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When Your Child Needs Emergency Medical Services

According to the American Academy of Pediatrics, children rarely become seriously ill with no warning signs. Early recognition and treatment of symptoms can prevent an illness or injury from getting worse or turning into an emergency. 



What Is An Emergency?

An emergency is when you believe a severe injury or illness is threatening your child’s health or may cause permanent harm. Discuss with your child’s pediatrician in advance what you should do and where you should go in case of an emergency.



Seek emergency medical treatment right away if your child shows any of these signs:



• Acting strangely or becoming more withdrawn and less alert

• Unconsciousness or no response when you talk to your child

• Rhythmic jerking and loss of consciousness (a seizure)

• Increasing effort or trouble with breathing

• Skin or lips that look blue, purple, or gray

• Neck stiffness or a rash with fever

• Increasing or severe persistent pain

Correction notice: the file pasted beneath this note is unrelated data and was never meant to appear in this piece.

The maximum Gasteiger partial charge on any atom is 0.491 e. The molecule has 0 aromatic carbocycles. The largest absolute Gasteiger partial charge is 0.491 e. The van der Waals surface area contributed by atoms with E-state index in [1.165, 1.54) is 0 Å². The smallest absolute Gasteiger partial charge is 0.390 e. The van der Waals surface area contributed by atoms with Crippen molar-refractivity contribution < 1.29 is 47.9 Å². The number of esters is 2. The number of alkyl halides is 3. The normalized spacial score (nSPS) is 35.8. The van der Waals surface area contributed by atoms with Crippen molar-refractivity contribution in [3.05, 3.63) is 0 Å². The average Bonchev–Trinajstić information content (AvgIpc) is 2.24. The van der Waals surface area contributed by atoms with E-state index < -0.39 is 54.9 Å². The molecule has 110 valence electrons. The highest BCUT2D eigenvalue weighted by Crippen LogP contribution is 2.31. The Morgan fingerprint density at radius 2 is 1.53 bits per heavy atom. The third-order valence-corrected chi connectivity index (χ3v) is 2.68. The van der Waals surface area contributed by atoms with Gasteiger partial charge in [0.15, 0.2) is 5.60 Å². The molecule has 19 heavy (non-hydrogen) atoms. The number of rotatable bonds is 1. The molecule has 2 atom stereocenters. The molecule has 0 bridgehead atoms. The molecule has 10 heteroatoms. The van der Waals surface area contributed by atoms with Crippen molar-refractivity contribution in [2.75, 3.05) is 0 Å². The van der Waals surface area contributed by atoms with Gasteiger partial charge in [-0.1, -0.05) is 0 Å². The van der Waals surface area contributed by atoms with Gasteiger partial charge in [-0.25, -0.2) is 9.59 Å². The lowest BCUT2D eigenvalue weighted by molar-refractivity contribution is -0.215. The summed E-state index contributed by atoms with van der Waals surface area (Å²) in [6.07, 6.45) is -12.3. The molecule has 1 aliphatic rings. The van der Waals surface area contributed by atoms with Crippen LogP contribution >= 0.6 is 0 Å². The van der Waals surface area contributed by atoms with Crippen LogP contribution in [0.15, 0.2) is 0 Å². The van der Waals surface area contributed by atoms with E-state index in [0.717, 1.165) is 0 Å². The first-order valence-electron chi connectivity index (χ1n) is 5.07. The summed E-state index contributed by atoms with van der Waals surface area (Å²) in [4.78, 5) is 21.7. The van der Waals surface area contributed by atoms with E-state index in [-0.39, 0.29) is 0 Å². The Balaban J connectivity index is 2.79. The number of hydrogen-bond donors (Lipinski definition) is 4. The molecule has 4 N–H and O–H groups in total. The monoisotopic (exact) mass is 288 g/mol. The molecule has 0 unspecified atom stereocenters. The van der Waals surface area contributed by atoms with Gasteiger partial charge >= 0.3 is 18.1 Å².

• A cut that is large, deep, or involves the head, chest, or abdomen

• Bleeding that does not stop after applying pressure for 5 minutes

• A burn that is large or involves the hands, feet, groin, chest or face

• Any loss of consciousness, confusion, headache, or vomiting after a head injury




hospital

Call the Poison Control Center at 1-800-222-1222 at once if your child has swallowed a suspected poison or another person’s medication, even if your child has no signs or symptoms.

Call 911 for help if you are concerned that your child’s life may be in danger or that your child is seriously ill or injured.

Be prepared by learning CPR and basic first aid. For classes near you, contact your pediatrician, the American Red Cross, or the American Heart Association.

Information from healthychildren.org

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